Back at the start of the month, I published a list of facts which may or may not be true. As we’re well into April now, I thought it was about time I told you what the answers are.
1, sadly, was entirely untrue, and was merely there so that I could make a tenuous pun around “gratin catalogue”.
2 is true. So is 3, at least according to Robert Graves, whose Greek Myths is good on the myths themselves, less reliable on their interpretation.
4 is most definitely not true.
5 is probably not true, but it was an urban myth for many years in the railway enthusiast world.
6 is true, pretty much. The CPC range could show 27 colours, each referred to by a number which represented the colour’s RGB values when written in trinary. They used a 4-bit hardware palette to map between the trinary graphics chip and the binary video memory.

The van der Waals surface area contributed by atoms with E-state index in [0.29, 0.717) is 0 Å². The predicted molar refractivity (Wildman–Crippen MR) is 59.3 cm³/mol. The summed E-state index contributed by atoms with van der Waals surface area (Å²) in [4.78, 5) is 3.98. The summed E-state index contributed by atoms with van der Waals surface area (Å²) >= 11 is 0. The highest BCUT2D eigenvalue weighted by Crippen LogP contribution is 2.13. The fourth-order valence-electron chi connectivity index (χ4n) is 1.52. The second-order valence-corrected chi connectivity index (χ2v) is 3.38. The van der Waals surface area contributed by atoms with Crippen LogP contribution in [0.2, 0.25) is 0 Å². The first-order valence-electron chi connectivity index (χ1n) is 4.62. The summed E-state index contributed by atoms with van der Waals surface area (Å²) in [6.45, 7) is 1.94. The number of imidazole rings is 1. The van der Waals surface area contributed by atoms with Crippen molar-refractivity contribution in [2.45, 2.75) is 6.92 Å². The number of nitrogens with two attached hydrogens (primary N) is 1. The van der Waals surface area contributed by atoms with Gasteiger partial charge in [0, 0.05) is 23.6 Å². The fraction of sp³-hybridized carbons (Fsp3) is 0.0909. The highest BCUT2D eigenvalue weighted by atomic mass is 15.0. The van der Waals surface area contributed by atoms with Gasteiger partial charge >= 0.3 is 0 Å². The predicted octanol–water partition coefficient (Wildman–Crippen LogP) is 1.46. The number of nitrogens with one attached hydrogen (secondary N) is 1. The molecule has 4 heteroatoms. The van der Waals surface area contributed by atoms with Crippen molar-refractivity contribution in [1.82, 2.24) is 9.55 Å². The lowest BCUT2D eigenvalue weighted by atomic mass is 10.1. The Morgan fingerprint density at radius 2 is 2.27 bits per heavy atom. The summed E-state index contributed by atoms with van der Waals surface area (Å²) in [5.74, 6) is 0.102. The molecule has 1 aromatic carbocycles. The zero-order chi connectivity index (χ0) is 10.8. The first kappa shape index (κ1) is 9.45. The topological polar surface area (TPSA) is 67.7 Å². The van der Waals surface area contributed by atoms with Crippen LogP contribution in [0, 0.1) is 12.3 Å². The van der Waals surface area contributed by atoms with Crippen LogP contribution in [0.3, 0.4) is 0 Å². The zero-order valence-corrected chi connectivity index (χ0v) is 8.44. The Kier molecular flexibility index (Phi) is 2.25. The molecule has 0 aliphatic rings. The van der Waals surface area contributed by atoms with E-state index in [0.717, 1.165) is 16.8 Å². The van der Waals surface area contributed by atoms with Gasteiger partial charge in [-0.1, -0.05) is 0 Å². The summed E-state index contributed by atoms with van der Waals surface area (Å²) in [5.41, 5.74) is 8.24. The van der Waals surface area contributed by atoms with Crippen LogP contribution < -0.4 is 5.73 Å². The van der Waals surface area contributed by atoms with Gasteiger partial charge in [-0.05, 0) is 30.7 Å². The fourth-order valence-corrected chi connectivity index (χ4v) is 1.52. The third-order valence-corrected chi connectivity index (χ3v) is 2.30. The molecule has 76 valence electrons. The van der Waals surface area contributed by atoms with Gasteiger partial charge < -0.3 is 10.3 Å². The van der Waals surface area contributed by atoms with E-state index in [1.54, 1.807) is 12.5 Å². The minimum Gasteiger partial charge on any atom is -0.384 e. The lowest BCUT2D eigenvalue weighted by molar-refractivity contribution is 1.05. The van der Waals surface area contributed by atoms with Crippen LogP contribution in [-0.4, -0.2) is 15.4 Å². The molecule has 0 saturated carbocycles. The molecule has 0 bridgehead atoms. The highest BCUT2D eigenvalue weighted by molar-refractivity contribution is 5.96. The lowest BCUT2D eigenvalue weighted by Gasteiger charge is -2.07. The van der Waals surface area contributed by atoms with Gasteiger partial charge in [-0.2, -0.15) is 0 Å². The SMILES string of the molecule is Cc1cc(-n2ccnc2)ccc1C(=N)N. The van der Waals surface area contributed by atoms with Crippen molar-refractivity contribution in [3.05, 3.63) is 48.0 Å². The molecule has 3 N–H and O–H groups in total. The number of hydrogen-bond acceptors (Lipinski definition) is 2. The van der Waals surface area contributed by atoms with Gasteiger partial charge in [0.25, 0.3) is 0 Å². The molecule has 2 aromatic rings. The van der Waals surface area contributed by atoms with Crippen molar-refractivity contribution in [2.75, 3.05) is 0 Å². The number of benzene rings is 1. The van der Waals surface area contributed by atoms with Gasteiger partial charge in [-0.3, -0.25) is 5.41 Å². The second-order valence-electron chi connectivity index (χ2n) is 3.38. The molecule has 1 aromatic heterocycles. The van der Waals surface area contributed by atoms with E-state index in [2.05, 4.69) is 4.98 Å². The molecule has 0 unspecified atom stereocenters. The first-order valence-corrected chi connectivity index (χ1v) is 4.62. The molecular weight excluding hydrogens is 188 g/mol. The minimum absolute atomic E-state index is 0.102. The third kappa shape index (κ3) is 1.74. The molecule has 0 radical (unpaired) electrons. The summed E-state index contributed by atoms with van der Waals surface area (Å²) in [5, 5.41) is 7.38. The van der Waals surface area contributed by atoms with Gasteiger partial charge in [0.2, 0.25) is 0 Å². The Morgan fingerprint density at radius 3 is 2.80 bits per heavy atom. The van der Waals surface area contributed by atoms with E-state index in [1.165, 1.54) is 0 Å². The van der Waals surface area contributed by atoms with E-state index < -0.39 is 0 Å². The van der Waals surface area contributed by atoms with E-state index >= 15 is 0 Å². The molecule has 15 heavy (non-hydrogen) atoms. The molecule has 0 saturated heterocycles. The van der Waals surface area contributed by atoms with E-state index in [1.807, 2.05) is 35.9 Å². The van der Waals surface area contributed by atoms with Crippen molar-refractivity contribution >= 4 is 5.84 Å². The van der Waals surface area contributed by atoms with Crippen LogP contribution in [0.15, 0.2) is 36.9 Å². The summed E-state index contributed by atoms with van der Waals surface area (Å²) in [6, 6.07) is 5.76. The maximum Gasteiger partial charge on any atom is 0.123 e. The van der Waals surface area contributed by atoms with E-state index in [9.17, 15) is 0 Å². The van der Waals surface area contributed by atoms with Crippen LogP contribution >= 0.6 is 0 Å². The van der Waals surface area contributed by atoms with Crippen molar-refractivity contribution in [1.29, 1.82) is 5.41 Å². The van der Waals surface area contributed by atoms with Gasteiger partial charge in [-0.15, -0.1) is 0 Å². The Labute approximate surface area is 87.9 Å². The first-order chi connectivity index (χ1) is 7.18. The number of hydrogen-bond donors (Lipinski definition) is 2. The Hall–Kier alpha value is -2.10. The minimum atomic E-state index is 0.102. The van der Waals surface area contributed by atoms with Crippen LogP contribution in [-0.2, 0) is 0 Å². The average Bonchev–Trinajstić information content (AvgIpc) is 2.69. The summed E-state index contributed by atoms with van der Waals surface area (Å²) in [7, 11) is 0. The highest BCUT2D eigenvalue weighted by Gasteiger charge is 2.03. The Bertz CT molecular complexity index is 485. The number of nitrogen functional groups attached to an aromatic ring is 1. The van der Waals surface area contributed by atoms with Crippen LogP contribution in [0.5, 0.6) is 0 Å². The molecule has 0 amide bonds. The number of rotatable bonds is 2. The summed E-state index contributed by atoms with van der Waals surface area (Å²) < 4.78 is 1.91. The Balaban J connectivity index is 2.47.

7 is false, even though lots of people would tell you otherwise – see Wikipedia for details.
And 8 must, if you’ve been counting, be true. Although it’s arguable what the oldest part of the Underground is, the oldest underground railway was the Metropolitan Railway – now the Hammersmith & City Line – and it was originally built to Brunel’s broad gauge standard, about 2′ 3″ wider than standard gauge track.
So, there you are. I’ll try to think up more falsehoods next April.